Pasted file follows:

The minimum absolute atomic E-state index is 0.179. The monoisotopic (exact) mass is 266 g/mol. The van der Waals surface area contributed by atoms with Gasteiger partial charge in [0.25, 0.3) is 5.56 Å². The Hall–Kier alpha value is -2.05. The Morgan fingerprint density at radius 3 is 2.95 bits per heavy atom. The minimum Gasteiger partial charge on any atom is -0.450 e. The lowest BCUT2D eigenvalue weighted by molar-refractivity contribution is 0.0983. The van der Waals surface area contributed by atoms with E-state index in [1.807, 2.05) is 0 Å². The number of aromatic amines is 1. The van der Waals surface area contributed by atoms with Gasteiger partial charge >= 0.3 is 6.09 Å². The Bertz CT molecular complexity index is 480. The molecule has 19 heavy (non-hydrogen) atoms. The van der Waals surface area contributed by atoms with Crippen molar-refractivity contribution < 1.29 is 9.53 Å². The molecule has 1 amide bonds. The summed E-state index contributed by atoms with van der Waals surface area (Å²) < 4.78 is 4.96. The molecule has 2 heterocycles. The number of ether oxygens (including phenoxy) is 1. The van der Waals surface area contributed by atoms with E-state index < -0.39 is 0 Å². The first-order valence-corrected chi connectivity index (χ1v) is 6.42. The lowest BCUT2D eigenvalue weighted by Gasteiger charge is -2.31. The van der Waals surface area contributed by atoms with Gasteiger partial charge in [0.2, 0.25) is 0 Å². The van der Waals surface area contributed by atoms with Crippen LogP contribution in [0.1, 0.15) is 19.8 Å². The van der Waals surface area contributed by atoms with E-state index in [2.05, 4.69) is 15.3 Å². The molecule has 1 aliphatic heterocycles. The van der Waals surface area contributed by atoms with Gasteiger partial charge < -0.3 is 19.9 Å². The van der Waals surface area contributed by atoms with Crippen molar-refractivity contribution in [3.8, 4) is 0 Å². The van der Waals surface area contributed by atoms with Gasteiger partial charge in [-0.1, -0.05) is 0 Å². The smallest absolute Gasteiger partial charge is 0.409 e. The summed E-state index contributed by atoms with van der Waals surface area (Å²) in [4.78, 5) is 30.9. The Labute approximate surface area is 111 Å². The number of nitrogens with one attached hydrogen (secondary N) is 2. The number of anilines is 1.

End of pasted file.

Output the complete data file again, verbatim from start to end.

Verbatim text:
The minimum absolute atomic E-state index is 0.179. The monoisotopic (exact) mass is 266 g/mol. The van der Waals surface area contributed by atoms with Gasteiger partial charge in [0.25, 0.3) is 5.56 Å². The Hall–Kier alpha value is -2.05. The Morgan fingerprint density at radius 3 is 2.95 bits per heavy atom. The minimum Gasteiger partial charge on any atom is -0.450 e. The lowest BCUT2D eigenvalue weighted by molar-refractivity contribution is 0.0983. The van der Waals surface area contributed by atoms with E-state index in [1.807, 2.05) is 0 Å². The number of aromatic amines is 1. The van der Waals surface area contributed by atoms with Gasteiger partial charge >= 0.3 is 6.09 Å². The Bertz CT molecular complexity index is 480. The molecule has 19 heavy (non-hydrogen) atoms. The van der Waals surface area contributed by atoms with Crippen molar-refractivity contribution < 1.29 is 9.53 Å². The molecule has 1 amide bonds. The summed E-state index contributed by atoms with van der Waals surface area (Å²) < 4.78 is 4.96. The molecule has 2 heterocycles. The number of ether oxygens (including phenoxy) is 1. The van der Waals surface area contributed by atoms with E-state index < -0.39 is 0 Å². The first-order valence-corrected chi connectivity index (χ1v) is 6.42. The lowest BCUT2D eigenvalue weighted by Gasteiger charge is -2.31. The van der Waals surface area contributed by atoms with Gasteiger partial charge in [0.2, 0.25) is 0 Å². The van der Waals surface area contributed by atoms with Crippen LogP contribution in [0.1, 0.15) is 19.8 Å². The van der Waals surface area contributed by atoms with E-state index in [2.05, 4.69) is 15.3 Å². The molecule has 1 aliphatic heterocycles. The van der Waals surface area contributed by atoms with Gasteiger partial charge < -0.3 is 19.9 Å². The van der Waals surface area contributed by atoms with Crippen molar-refractivity contribution in [3.8, 4) is 0 Å². The van der Waals surface area contributed by atoms with Gasteiger partial charge in [-0.1, -0.05) is 0 Å². The smallest absolute Gasteiger partial charge is 0.409 e. The summed E-state index contributed by atoms with van der Waals surface area (Å²) in [4.78, 5) is 30.9. The Labute approximate surface area is 111 Å². The number of nitrogens with one attached hydrogen (secondary N) is 2. The number of anilines is 1.